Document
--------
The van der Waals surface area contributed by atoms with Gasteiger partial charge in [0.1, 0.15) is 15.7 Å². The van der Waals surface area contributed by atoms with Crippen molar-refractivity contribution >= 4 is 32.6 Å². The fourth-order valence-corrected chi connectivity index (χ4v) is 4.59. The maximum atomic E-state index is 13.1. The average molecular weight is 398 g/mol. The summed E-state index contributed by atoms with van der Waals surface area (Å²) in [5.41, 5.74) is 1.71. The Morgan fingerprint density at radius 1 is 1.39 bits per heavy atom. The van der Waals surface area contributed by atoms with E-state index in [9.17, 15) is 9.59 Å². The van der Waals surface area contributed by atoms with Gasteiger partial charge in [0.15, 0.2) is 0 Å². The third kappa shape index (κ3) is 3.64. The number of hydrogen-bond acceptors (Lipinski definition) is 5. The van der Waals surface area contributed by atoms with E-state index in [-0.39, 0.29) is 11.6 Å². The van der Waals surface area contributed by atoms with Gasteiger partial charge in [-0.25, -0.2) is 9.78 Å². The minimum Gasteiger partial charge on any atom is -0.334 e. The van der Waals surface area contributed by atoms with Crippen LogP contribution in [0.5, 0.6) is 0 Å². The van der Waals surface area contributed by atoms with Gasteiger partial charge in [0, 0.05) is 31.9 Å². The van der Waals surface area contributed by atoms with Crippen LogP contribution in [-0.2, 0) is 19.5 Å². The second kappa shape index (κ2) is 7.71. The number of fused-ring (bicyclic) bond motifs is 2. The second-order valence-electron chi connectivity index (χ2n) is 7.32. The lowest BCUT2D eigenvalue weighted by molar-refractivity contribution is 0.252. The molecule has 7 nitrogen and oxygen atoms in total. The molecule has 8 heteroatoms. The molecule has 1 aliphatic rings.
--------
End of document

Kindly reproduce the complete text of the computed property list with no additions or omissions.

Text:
The van der Waals surface area contributed by atoms with Gasteiger partial charge in [0.1, 0.15) is 15.7 Å². The van der Waals surface area contributed by atoms with Crippen molar-refractivity contribution >= 4 is 32.6 Å². The fourth-order valence-corrected chi connectivity index (χ4v) is 4.59. The maximum atomic E-state index is 13.1. The average molecular weight is 398 g/mol. The summed E-state index contributed by atoms with van der Waals surface area (Å²) in [5.41, 5.74) is 1.71. The Morgan fingerprint density at radius 1 is 1.39 bits per heavy atom. The van der Waals surface area contributed by atoms with E-state index in [9.17, 15) is 9.59 Å². The van der Waals surface area contributed by atoms with Gasteiger partial charge in [0.15, 0.2) is 0 Å². The third kappa shape index (κ3) is 3.64. The number of hydrogen-bond acceptors (Lipinski definition) is 5. The van der Waals surface area contributed by atoms with E-state index in [-0.39, 0.29) is 11.6 Å². The van der Waals surface area contributed by atoms with Gasteiger partial charge in [-0.25, -0.2) is 9.78 Å². The minimum Gasteiger partial charge on any atom is -0.334 e. The van der Waals surface area contributed by atoms with Crippen LogP contribution in [0.5, 0.6) is 0 Å². The van der Waals surface area contributed by atoms with Gasteiger partial charge in [0, 0.05) is 31.9 Å². The van der Waals surface area contributed by atoms with Crippen LogP contribution in [-0.2, 0) is 19.5 Å². The second kappa shape index (κ2) is 7.71. The number of fused-ring (bicyclic) bond motifs is 2. The second-order valence-electron chi connectivity index (χ2n) is 7.32. The lowest BCUT2D eigenvalue weighted by molar-refractivity contribution is 0.252. The molecule has 7 nitrogen and oxygen atoms in total. The molecule has 8 heteroatoms. The molecule has 1 aliphatic rings.